Lenore unbuckling Hector's collar.
Castlevania, property of Netflix

Lenore was a character that invoked a lot of emotions in me, because her ideology was just so f***ed. She truly believed that keeping Hector as a slave was fair as long as he had a small amount of agency. In the end, Lenore killed herself instead of facing the fate she was subjecting Hector to. She acted like it was a fair trade when she herself couldn’t accept it. When she finally discussed coming from a well off family, it all made sense to me.


She had never experienced real hardship, and believed that ‘democracy’ was taking power from the weak and offering them scraps in return. Her family being murdered likely wasn’t for no reason. Even in her final moments, she wasn’t satisfied. Imagine experiencing the sun for the first time and thinking ‘is this all?’. The vampire sisters plot line taught us how always reaching for more never leaves you satisfied in the end. The ones who struck me as truly happy, were the ones who chose to live simply with people that they cared about.


Alucard crying.
Castlevania, property of Netflix

We also got to watch how Alucard went through the motions of trying to live as a human like his mother, only to be shown exactly why his father separated himself so aggressively from them. Every time a human is offered help, they throw it back at you. He finally understood how lonely his father felt before his mother came along, and what ultimately lead to his father’s downfall.


Castlevania shows us how there is always just as much brutality and evil amongst humans as there are amongst any creatures, and how truly no good deed goes unpunished. One of my favourite lines in the show was “Why is it that only human hands can reach into hell?”. Through the story, we see how stopping to think, learn and remember our pasts is the one true way to become better as a species.


Alucard telling Sypha that they're going to found a new village around Dracula's castle.
Castlevania, property of Netflix

The ending of the show honours all of the characters so well. Just as Alucard’s parents wanted, the knowledge of the ages would finally be shared with the public, taught to children to advance and better society. Alucard was not only accepted, but became the heart of a village after years of being an outcast. He finally met someone who accepted him, saw the human inside of him and challenged him to be more. The next generation of Belmonts get to learn of their family’s history from their family home, turned into a public library in the heart of a happy town.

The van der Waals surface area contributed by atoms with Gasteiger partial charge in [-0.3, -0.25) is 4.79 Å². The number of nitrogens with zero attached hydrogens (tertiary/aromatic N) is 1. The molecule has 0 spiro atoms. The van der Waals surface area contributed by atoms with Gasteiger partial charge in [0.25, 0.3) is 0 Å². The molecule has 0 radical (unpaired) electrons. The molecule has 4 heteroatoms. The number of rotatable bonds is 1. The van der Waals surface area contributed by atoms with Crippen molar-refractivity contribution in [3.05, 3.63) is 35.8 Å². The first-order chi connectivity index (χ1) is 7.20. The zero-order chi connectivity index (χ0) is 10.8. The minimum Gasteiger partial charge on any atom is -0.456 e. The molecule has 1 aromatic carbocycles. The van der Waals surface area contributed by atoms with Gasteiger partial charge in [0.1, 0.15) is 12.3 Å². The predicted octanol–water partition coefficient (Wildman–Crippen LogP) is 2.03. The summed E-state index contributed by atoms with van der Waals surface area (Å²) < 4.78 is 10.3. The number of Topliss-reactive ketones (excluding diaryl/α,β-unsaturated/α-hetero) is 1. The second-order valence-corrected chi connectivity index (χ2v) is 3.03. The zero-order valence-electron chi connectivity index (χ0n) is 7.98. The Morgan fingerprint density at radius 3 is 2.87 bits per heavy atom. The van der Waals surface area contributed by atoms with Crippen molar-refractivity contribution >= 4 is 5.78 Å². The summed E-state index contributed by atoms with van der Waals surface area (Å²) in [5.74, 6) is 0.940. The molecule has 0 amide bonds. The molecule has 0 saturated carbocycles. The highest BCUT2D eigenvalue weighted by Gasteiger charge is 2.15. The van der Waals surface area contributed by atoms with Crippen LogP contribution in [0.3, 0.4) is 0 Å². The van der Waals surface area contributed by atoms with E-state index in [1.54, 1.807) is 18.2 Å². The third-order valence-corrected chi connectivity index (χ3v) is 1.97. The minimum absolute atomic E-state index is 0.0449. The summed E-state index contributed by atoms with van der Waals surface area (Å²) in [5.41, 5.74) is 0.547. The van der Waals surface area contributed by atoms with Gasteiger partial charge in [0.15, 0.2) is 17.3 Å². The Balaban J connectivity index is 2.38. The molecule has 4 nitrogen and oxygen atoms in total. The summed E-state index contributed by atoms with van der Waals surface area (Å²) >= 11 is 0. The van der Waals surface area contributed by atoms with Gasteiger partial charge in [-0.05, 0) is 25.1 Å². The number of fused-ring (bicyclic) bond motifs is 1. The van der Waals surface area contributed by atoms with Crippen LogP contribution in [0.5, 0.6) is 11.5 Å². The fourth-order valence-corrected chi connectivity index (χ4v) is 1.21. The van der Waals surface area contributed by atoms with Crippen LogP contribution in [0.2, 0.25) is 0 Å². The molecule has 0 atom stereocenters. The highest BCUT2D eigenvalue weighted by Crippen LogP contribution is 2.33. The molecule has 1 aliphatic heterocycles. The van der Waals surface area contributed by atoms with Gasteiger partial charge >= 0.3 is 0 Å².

Dracula and Lisa Tepes
Castlevania, property of Netflix

At this point, I expected Dracula and Lisa to be together in hell, finally at peace. When I saw them running through the rain together in a quiet street, I actually physically got up from my seat. The second that I realised that they were not only alive, but they were happy together I burst into tears. Knowing that one day, they may get to see the town that Alucard has built, is welcomed into, where he teaches the next generation everything he knows - makes everything worth it. I also love that they will be travelling through the North East of England, where I grew up, and exploring Whitby together with all of its Dracula folklore. It just made me all the more happy.


The final realisation I had about the show was the way Dracula seems like a villain because we only see him during his first human interaction in a long time, and then during his grief and madness. When we finally see him back with Lisa, he’s so gentle and human. He says that he feels sane for the first time since he died, and we finally realise that this is the man she loved and the man who raised Alucard. It finally makes sense to me why he broke the way he did when she was murdered.


The poster for Castlevania: Nocturne
Castlevania: Nocturne, property of Netflix

I, amazingly, got back into this show at the perfect time, with the creator Samuel Deats teasing news of the sequel series; Castlevania: Nocturne on social media. On top of all of this, I’m currently running The Curse of Strahd for my D&D group, and Castlevania has provided the perfect inspiration.



You can watch the teaser for the new series here: https://www.youtube.com/watch?v=NS_prENOgqQ